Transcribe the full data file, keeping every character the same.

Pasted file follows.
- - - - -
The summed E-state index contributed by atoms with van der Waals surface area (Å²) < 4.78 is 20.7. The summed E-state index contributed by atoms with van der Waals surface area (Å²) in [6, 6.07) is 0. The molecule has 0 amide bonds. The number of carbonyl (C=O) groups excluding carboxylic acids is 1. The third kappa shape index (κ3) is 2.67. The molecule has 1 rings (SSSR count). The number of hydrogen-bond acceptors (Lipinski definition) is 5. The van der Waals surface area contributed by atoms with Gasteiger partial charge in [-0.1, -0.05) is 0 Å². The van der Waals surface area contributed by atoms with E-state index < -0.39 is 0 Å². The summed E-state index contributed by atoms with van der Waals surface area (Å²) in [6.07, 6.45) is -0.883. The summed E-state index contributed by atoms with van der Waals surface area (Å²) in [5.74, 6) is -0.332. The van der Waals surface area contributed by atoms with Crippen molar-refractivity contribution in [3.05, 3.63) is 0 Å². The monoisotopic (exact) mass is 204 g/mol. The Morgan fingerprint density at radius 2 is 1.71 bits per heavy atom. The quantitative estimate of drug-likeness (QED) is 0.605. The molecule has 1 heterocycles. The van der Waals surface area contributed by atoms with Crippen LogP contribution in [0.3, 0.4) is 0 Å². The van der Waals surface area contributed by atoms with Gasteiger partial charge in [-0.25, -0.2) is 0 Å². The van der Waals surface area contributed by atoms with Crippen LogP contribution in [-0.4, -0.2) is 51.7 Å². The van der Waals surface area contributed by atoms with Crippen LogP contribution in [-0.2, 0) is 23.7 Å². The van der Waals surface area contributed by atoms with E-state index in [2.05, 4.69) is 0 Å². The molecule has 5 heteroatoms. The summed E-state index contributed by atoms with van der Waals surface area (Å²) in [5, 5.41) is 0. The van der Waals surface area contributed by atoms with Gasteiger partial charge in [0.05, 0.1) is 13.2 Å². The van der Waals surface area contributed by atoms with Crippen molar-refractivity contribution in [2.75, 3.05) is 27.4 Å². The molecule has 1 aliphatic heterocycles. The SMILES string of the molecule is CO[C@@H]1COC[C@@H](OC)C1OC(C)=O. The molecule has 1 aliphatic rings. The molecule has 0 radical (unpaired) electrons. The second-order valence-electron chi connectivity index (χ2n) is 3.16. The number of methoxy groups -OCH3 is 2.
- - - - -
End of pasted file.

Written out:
The summed E-state index contributed by atoms with van der Waals surface area (Å²) < 4.78 is 20.7. The summed E-state index contributed by atoms with van der Waals surface area (Å²) in [6, 6.07) is 0. The molecule has 0 amide bonds. The number of carbonyl (C=O) groups excluding carboxylic acids is 1. The third kappa shape index (κ3) is 2.67. The molecule has 1 rings (SSSR count). The number of hydrogen-bond acceptors (Lipinski definition) is 5. The van der Waals surface area contributed by atoms with Gasteiger partial charge in [-0.1, -0.05) is 0 Å². The van der Waals surface area contributed by atoms with E-state index < -0.39 is 0 Å². The summed E-state index contributed by atoms with van der Waals surface area (Å²) in [6.07, 6.45) is -0.883. The summed E-state index contributed by atoms with van der Waals surface area (Å²) in [5.74, 6) is -0.332. The van der Waals surface area contributed by atoms with Crippen molar-refractivity contribution in [3.05, 3.63) is 0 Å². The monoisotopic (exact) mass is 204 g/mol. The Morgan fingerprint density at radius 2 is 1.71 bits per heavy atom. The quantitative estimate of drug-likeness (QED) is 0.605. The molecule has 1 heterocycles. The van der Waals surface area contributed by atoms with Crippen LogP contribution in [0.3, 0.4) is 0 Å². The van der Waals surface area contributed by atoms with Gasteiger partial charge in [-0.25, -0.2) is 0 Å². The van der Waals surface area contributed by atoms with Crippen LogP contribution in [-0.4, -0.2) is 51.7 Å². The van der Waals surface area contributed by atoms with Crippen LogP contribution in [-0.2, 0) is 23.7 Å². The van der Waals surface area contributed by atoms with E-state index in [2.05, 4.69) is 0 Å². The molecule has 5 heteroatoms. The summed E-state index contributed by atoms with van der Waals surface area (Å²) in [5, 5.41) is 0. The van der Waals surface area contributed by atoms with Gasteiger partial charge in [0.05, 0.1) is 13.2 Å². The van der Waals surface area contributed by atoms with Crippen molar-refractivity contribution in [2.75, 3.05) is 27.4 Å². The molecule has 1 aliphatic heterocycles. The SMILES string of the molecule is CO[C@@H]1COC[C@@H](OC)C1OC(C)=O. The molecule has 1 aliphatic rings. The molecule has 0 radical (unpaired) electrons. The second-order valence-electron chi connectivity index (χ2n) is 3.16. The number of methoxy groups -OCH3 is 2.